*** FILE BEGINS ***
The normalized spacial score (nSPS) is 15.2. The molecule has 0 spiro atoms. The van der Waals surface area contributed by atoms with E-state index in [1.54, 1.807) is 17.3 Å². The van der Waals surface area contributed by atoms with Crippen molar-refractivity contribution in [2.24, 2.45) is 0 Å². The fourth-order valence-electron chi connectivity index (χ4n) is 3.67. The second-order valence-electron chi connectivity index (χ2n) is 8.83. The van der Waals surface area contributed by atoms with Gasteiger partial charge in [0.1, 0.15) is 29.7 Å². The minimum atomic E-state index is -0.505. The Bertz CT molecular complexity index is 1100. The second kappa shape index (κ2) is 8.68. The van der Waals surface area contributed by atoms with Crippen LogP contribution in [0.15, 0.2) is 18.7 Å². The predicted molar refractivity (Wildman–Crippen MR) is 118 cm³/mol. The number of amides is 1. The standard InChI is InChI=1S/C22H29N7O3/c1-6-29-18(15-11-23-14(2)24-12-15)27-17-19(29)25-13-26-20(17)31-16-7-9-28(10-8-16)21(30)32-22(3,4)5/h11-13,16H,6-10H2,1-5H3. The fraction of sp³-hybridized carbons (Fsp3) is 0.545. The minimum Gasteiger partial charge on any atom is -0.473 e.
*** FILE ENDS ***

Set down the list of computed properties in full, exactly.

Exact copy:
The normalized spacial score (nSPS) is 15.2. The molecule has 0 spiro atoms. The van der Waals surface area contributed by atoms with E-state index in [1.54, 1.807) is 17.3 Å². The van der Waals surface area contributed by atoms with Crippen molar-refractivity contribution in [2.24, 2.45) is 0 Å². The fourth-order valence-electron chi connectivity index (χ4n) is 3.67. The second-order valence-electron chi connectivity index (χ2n) is 8.83. The van der Waals surface area contributed by atoms with Gasteiger partial charge in [0.1, 0.15) is 29.7 Å². The minimum atomic E-state index is -0.505. The Bertz CT molecular complexity index is 1100. The second kappa shape index (κ2) is 8.68. The van der Waals surface area contributed by atoms with Crippen LogP contribution in [0.15, 0.2) is 18.7 Å². The predicted molar refractivity (Wildman–Crippen MR) is 118 cm³/mol. The number of amides is 1. The standard InChI is InChI=1S/C22H29N7O3/c1-6-29-18(15-11-23-14(2)24-12-15)27-17-19(29)25-13-26-20(17)31-16-7-9-28(10-8-16)21(30)32-22(3,4)5/h11-13,16H,6-10H2,1-5H3. The fraction of sp³-hybridized carbons (Fsp3) is 0.545. The minimum Gasteiger partial charge on any atom is -0.473 e.